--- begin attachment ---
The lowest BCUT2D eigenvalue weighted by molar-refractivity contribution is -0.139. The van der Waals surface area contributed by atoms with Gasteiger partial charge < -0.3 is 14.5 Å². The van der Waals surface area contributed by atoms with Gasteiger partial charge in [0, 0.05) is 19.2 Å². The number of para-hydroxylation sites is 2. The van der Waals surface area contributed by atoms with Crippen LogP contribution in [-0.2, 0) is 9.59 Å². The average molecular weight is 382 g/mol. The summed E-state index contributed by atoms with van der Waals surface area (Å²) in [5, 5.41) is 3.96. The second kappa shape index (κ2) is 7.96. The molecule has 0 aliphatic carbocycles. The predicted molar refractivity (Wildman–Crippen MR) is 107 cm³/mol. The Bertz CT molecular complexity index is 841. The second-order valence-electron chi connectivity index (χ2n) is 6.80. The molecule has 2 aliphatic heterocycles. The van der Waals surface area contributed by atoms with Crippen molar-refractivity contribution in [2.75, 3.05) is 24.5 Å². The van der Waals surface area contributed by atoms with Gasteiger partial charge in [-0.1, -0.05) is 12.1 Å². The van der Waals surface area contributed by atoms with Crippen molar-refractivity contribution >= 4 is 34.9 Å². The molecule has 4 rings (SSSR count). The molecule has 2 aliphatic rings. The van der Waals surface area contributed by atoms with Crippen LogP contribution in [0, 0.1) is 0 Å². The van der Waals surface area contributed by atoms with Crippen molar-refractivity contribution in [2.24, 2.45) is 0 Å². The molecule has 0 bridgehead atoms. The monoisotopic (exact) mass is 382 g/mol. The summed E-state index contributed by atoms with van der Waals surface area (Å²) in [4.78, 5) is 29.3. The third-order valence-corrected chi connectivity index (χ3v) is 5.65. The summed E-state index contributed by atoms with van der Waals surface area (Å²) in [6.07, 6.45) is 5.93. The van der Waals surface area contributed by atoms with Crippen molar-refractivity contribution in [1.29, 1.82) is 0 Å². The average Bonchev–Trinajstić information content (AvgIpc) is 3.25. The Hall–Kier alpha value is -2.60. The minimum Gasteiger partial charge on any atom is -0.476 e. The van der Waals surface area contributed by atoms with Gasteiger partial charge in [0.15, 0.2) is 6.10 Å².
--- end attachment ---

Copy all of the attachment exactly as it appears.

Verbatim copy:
The lowest BCUT2D eigenvalue weighted by molar-refractivity contribution is -0.139. The van der Waals surface area contributed by atoms with Gasteiger partial charge < -0.3 is 14.5 Å². The van der Waals surface area contributed by atoms with Gasteiger partial charge in [0, 0.05) is 19.2 Å². The number of para-hydroxylation sites is 2. The van der Waals surface area contributed by atoms with Crippen LogP contribution in [-0.2, 0) is 9.59 Å². The average molecular weight is 382 g/mol. The summed E-state index contributed by atoms with van der Waals surface area (Å²) in [5, 5.41) is 3.96. The second kappa shape index (κ2) is 7.96. The molecule has 0 aliphatic carbocycles. The predicted molar refractivity (Wildman–Crippen MR) is 107 cm³/mol. The Bertz CT molecular complexity index is 841. The second-order valence-electron chi connectivity index (χ2n) is 6.80. The molecule has 2 aliphatic heterocycles. The van der Waals surface area contributed by atoms with Crippen molar-refractivity contribution in [2.75, 3.05) is 24.5 Å². The van der Waals surface area contributed by atoms with Gasteiger partial charge in [-0.1, -0.05) is 12.1 Å². The van der Waals surface area contributed by atoms with Crippen molar-refractivity contribution >= 4 is 34.9 Å². The molecule has 4 rings (SSSR count). The molecule has 2 aliphatic rings. The van der Waals surface area contributed by atoms with Crippen LogP contribution in [0, 0.1) is 0 Å². The van der Waals surface area contributed by atoms with Crippen molar-refractivity contribution in [2.24, 2.45) is 0 Å². The molecule has 0 bridgehead atoms. The monoisotopic (exact) mass is 382 g/mol. The summed E-state index contributed by atoms with van der Waals surface area (Å²) in [4.78, 5) is 29.3. The third-order valence-corrected chi connectivity index (χ3v) is 5.65. The summed E-state index contributed by atoms with van der Waals surface area (Å²) in [6.07, 6.45) is 5.93. The van der Waals surface area contributed by atoms with Crippen molar-refractivity contribution in [1.29, 1.82) is 0 Å². The average Bonchev–Trinajstić information content (AvgIpc) is 3.25. The Hall–Kier alpha value is -2.60. The minimum Gasteiger partial charge on any atom is -0.476 e. The van der Waals surface area contributed by atoms with Gasteiger partial charge in [0.15, 0.2) is 6.10 Å².